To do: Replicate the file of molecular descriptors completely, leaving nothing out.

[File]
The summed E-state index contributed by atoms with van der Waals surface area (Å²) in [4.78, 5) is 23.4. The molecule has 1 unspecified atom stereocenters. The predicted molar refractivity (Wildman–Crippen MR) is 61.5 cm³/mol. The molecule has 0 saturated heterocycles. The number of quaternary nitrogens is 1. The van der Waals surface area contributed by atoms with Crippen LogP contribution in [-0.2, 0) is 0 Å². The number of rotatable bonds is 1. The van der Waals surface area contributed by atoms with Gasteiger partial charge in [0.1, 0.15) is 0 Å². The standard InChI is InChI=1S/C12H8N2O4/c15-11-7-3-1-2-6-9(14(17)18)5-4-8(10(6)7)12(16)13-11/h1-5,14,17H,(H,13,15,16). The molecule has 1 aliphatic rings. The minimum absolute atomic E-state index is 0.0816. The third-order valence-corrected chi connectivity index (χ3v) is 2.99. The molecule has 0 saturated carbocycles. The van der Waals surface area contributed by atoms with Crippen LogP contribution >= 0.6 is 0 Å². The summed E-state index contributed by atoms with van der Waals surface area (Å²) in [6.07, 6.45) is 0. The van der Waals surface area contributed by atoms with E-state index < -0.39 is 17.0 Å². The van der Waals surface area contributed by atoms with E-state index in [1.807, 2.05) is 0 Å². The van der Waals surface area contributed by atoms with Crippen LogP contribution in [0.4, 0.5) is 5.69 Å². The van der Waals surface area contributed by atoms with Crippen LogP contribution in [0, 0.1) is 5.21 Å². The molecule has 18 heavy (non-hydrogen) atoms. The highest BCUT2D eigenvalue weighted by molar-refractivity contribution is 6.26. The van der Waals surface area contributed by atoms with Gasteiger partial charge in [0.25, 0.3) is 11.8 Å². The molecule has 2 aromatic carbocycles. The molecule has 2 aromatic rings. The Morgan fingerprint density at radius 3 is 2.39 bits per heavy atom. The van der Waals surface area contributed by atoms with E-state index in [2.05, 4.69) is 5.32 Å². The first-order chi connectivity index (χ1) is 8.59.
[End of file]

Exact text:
The summed E-state index contributed by atoms with van der Waals surface area (Å²) in [4.78, 5) is 23.4. The molecule has 1 unspecified atom stereocenters. The predicted molar refractivity (Wildman–Crippen MR) is 61.5 cm³/mol. The molecule has 0 saturated heterocycles. The number of quaternary nitrogens is 1. The van der Waals surface area contributed by atoms with Crippen LogP contribution in [-0.2, 0) is 0 Å². The number of rotatable bonds is 1. The van der Waals surface area contributed by atoms with Gasteiger partial charge in [0.1, 0.15) is 0 Å². The standard InChI is InChI=1S/C12H8N2O4/c15-11-7-3-1-2-6-9(14(17)18)5-4-8(10(6)7)12(16)13-11/h1-5,14,17H,(H,13,15,16). The molecule has 1 aliphatic rings. The minimum absolute atomic E-state index is 0.0816. The third-order valence-corrected chi connectivity index (χ3v) is 2.99. The molecule has 0 saturated carbocycles. The van der Waals surface area contributed by atoms with Crippen LogP contribution >= 0.6 is 0 Å². The summed E-state index contributed by atoms with van der Waals surface area (Å²) in [6.07, 6.45) is 0. The van der Waals surface area contributed by atoms with E-state index < -0.39 is 17.0 Å². The van der Waals surface area contributed by atoms with E-state index in [1.807, 2.05) is 0 Å². The van der Waals surface area contributed by atoms with Crippen LogP contribution in [0.4, 0.5) is 5.69 Å². The van der Waals surface area contributed by atoms with Crippen LogP contribution in [0, 0.1) is 5.21 Å². The molecule has 18 heavy (non-hydrogen) atoms. The highest BCUT2D eigenvalue weighted by molar-refractivity contribution is 6.26. The van der Waals surface area contributed by atoms with Gasteiger partial charge in [0.25, 0.3) is 11.8 Å². The molecule has 2 aromatic carbocycles. The molecule has 2 aromatic rings. The Morgan fingerprint density at radius 3 is 2.39 bits per heavy atom. The van der Waals surface area contributed by atoms with E-state index in [2.05, 4.69) is 5.32 Å². The first-order chi connectivity index (χ1) is 8.59.